You may have heard people say “I’ll sleep when I die.” Truth is, their lack of sleep may actually precipitate death. Research shows that if you sleep less than six hours a night, you are at far greater risk of having a heart attack or experiencing a stroke [source: Roizen and Oz]. What’s more, your mind seems to deteriorate at a faster pace.
On an emotional level, a lack of sleep makes you less peaceful and more prone to anger. Sicknesses related to viral infections are also more prevalent among people lacking proper rest. Eight hours of sleep each night is important for your current physical health, as well as your mood and your longevity.
Top Sleep Facts
Better health. Getting a good night’s sleep won’t grant you immunity from disease. But study after study has found a link between insufficient sleep and some serious health problems, such as heart disease, heart attacks, diabetes, and obesity.
In most cases, the health risks from sleep loss only become serious after years. That might not always be true, however. One study simulated the effects of the disturbed sleep patterns of shift workers on 10 young healthy adults. After a mere four days, three of them had blood glucose levels that qualified as pre-diabetic.
Better sex life. According to a poll conducted by the National Sleep Foundation, up to 26% of people say that their sex lives tend to suffer because they’re just too tired. There’s evidence that in men, impaired sleep can be associated with lower testosterone levels — although the exact nature of the link isn’t clear.
Less pain. If you have chronic pain — or acute pain from a recent injury — getting enough sleep may actually make you hurt less. Many studies have shown a link between sleep loss and lower pain threshold. Unfortunately, being in pain can make it hard to sleep.
Researchers have found that getting good sleep can supplement medication for pain. If pain is keeping you up at night, there are also medications available that combine a pain reliever with a sleep aid.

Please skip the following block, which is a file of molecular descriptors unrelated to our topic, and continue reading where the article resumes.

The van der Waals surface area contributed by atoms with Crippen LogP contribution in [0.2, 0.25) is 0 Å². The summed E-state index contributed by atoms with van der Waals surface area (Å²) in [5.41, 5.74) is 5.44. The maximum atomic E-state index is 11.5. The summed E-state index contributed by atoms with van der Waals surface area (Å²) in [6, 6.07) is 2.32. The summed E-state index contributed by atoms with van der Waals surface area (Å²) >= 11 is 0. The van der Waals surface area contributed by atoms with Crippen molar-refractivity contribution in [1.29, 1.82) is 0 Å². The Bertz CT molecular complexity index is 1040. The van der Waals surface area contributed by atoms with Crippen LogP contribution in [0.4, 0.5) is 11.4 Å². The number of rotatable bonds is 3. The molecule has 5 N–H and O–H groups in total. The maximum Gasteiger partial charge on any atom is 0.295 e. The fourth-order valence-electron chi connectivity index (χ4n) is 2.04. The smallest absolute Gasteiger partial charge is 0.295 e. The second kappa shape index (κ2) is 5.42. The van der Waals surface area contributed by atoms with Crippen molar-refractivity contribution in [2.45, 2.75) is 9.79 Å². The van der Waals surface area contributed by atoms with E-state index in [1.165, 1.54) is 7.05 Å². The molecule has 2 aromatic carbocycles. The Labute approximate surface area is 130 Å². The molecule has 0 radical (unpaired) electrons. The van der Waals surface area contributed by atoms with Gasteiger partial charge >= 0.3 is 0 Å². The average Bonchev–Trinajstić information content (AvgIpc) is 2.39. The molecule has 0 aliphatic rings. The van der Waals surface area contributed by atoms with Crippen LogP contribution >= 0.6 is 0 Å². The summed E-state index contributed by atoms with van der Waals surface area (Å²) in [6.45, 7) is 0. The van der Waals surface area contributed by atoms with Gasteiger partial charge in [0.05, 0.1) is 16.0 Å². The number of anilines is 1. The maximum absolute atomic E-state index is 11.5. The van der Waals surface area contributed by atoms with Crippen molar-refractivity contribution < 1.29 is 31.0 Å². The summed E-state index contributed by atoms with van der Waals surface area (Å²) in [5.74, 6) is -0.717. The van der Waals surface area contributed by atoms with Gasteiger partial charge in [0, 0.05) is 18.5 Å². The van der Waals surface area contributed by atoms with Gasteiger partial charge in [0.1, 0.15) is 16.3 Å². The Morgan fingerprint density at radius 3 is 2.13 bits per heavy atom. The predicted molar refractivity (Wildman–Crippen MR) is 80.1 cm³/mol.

Lower risk of injury. Sleeping enough might actually keep you safer. Sleep deprivation has been linked with many notorious disasters, like the destruction of the space shuttle Challenger and the grounding of the Exxon Valdez.
Of course, any kind of accident is more likely when you’re exhausted. When you’re overtired, you’re more likely to trip, or fall off a ladder, or cut yourself while chopping vegetables. Household accidents like that can have serious consequences.
Better mood. Getting enough sleep won’t guarantee a sunny disposition. But you have probably noticed that when you’re exhausted, you’re more likely to be cranky. That’s not all. Not getting enough sleep affects your emotional regulation. When you’re overtired, you’re more likely to snap at your boss, or burst into tears, or start laughing uncontrollably.
Better weight control. Getting enough sleep could help you maintain your weight — and conversely, sleep loss goes along with an increased risk of weight gain. Why? Part of the problem is behavioral. If you’re overtired, you might be less likely to have the energy to go for that jog or cook a healthy dinner after work.
The other part is physiological. The hormone leptin plays a key role in making you feel full. When you don’t get enough sleep, leptin levels drop.
Result: people who are tired are just plain hungrier — and they seem to crave high-fat and high-calorie foods specifically.
Clearer thinking. Have you ever woken up after a bad night’s sleep, feeling fuzzy and easily confused, like your brain can’t get out of first gear?
Sleep loss affects how you think, It impairs your cognition, your attention, and your decision-making. Studies have found that people who are sleep-deprived are substantially worse at solving logic or math problems than when they’re well-rested. They’re also more likely to make odd mistakes, like leaving their keys in the fridge by accident.
Better memory. Feeling forgetful? Sleep loss could be to blame. Studies have shown that while we sleep, our brains process and consolidate our memories from the day. If you don’t get enough sleep, it seems like those memories might not get stored correctly — and can be lost.
What’s more, some research suggests that sleep decreases the chances of developing false memories. In several experiments, people were asked to look over a series of words. Later they were tested on what they remembered. People who didn’t sleep in between were much more likely to “remember” a word that they hadn’t actually seen before.
Stronger immunity. Could getting enough sleep prevent the common cold? One preliminary study put the idea to the test. Researchers tracked over 150 people and monitored their sleep habits for two weeks. Then they exposed them to a cold virus.
People who got seven hours of sleep a night or less were almost three times as likely to get sick as the people who got at least eight hours of sleep a night. More research is needed to establish a real link; this study was small and other factors may have influenced the results. Still, you can’t go wrong getting eight hours of sleep when possible.
Get a good nights sleep.
By Dr Kannan Athreya